Fulton Oursler: American journalist, playwright, editor and writer (1893 - 1952) | Biography
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Fulton Oursler
American journalist, playwright, editor and writer

Fulton Oursler

Fulton Oursler
The basics

Quick Facts

Intro American journalist, playwright, editor and writer
Was Writer Novelist Journalist Playwright
From United States of America
Field Film, TV, Stage & Radio Journalism Literature
Gender male
Birth 22 January 1893, Baltimore, Maryland, U.S.A.
Death 24 May 1952, New York City, New York, U.S.A. (aged 59 years)
Fulton Oursler
The details (from wikipedia)


Charles Fulton Oursler, better known as Fulton Oursler, (January 22, 1893 – May 24, 1952) was an American journalist, playwright, editor and writer. Writing as Anthony Abbot, he was an author of mysteries and detective fiction. His son was the journalist and author Will Oursler (1913–1985).


Oursler was born and grew up in Baltimore, Maryland, the poor son of a city transit worker. His childhood passions were reading and stage magic. He was raised in a devout Baptist family, but at 15, he declared himself an agnostic. While still in his teens, he got a reporter's job for the Baltimore American.


Oursler moved to New York City to edit The Music Trades. He freelanced for a variety of publications early on. His short stories appeared in The Black Cat, Detective Story Magazine, The Thrill Book, and especially Mystery Magazine. Many of his stories, such as "The Magician Detective", incorporate magicians and magic into the plots.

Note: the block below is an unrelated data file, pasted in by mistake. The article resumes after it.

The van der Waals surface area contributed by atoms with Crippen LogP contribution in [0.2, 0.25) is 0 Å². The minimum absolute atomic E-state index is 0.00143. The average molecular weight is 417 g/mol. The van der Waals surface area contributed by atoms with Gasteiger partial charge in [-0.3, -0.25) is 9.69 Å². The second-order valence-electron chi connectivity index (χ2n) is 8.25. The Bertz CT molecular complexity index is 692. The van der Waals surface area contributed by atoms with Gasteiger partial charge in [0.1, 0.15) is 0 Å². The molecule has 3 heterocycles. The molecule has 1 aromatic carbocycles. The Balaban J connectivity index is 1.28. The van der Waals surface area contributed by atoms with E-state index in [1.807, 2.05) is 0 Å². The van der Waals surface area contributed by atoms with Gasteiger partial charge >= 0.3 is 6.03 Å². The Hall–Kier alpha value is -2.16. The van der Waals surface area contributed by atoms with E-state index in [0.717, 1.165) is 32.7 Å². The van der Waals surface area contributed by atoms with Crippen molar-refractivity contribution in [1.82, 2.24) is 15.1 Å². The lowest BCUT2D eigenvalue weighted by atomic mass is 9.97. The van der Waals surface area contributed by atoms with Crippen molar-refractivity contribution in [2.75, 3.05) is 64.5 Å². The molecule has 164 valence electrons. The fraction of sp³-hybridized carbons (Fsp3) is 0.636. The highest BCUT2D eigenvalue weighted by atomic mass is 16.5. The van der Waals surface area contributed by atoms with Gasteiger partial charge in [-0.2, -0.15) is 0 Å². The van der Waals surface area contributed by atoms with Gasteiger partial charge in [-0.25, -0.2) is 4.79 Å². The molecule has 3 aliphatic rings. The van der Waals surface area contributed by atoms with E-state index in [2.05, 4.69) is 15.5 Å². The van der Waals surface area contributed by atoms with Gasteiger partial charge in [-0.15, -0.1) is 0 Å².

In the 1920s, Oursler aided Harry Houdini in his crusade against fraudulent mediumship. He himself crusaded under the pseudonym Samri Frikell. He was the author of the book Spirit Mediums Exposed (1930), which revealed the techniques of fraud mediums.

John Mulholland wrote that Samri Frikell was the pen name of Oursler when he wrote on the subject of magic and spiritualism. He made it by combining the names of two magicians, Samri Baldwin and Wiljalba Frikell.

He was supervising editor of the various magazines and newspapers published by Bernarr Macfadden, from 1921 to 1941. Macfadden urged him to drop the "Charles" from his name. He became editor of Liberty after Macfadden acquired it in 1931. In the fall of 1939, Fulton Oursler, as editor of Liberty, printed a piece in his magazine called "Alcoholics and God," which brought a rush of 800 frantic inquiries into the New York office of Alcoholics Anonymous, as it was to be known.

Oursler left Macfadden Publications shortly after Macfadden was ousted from the company. Oursler's tenure with the company was continuous from 1921 to 1941, except for a brief period following the success of The Spider (1928).

In 1944, he became a senior editor for Reader's Digest (where his son eventually became managing editor).

Personal life

While still in his teens, Oursler married Rose Karger. They had two children, but the marriage ended in divorce.

In 1925, Oursler married Grace Perkins, who had been raised Catholic but lapsed in her teens. They practiced no religion and did not raise their children in any faith. Perkins, a former actress, was a prodigious contributor to the Macfadden magazines. Several of her novels were made into films.